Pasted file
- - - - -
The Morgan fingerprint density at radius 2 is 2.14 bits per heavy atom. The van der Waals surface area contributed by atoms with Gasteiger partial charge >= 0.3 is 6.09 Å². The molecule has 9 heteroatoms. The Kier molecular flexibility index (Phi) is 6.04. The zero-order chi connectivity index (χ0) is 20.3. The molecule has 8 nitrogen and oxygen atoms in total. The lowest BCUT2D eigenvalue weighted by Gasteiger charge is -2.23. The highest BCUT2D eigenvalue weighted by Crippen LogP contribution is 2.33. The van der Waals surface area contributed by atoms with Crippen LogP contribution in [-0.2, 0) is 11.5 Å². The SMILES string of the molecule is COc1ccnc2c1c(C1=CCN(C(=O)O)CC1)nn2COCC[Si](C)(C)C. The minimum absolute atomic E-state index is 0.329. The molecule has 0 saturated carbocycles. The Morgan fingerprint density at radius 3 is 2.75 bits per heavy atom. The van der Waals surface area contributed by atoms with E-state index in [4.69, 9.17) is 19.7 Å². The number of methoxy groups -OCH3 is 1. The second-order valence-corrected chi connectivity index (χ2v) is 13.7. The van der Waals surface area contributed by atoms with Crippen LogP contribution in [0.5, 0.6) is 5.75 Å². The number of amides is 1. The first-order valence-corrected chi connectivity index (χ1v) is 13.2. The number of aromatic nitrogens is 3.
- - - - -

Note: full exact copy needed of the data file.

The Morgan fingerprint density at radius 2 is 2.14 bits per heavy atom. The van der Waals surface area contributed by atoms with Gasteiger partial charge >= 0.3 is 6.09 Å². The molecule has 9 heteroatoms. The Kier molecular flexibility index (Phi) is 6.04. The zero-order chi connectivity index (χ0) is 20.3. The molecule has 8 nitrogen and oxygen atoms in total. The lowest BCUT2D eigenvalue weighted by Gasteiger charge is -2.23. The highest BCUT2D eigenvalue weighted by Crippen LogP contribution is 2.33. The van der Waals surface area contributed by atoms with Crippen LogP contribution in [-0.2, 0) is 11.5 Å². The SMILES string of the molecule is COc1ccnc2c1c(C1=CCN(C(=O)O)CC1)nn2COCC[Si](C)(C)C. The minimum absolute atomic E-state index is 0.329. The molecule has 0 saturated carbocycles. The Morgan fingerprint density at radius 3 is 2.75 bits per heavy atom. The van der Waals surface area contributed by atoms with E-state index in [4.69, 9.17) is 19.7 Å². The number of methoxy groups -OCH3 is 1. The second-order valence-corrected chi connectivity index (χ2v) is 13.7. The van der Waals surface area contributed by atoms with Crippen LogP contribution in [0.5, 0.6) is 5.75 Å². The number of amides is 1. The first-order valence-corrected chi connectivity index (χ1v) is 13.2. The number of aromatic nitrogens is 3.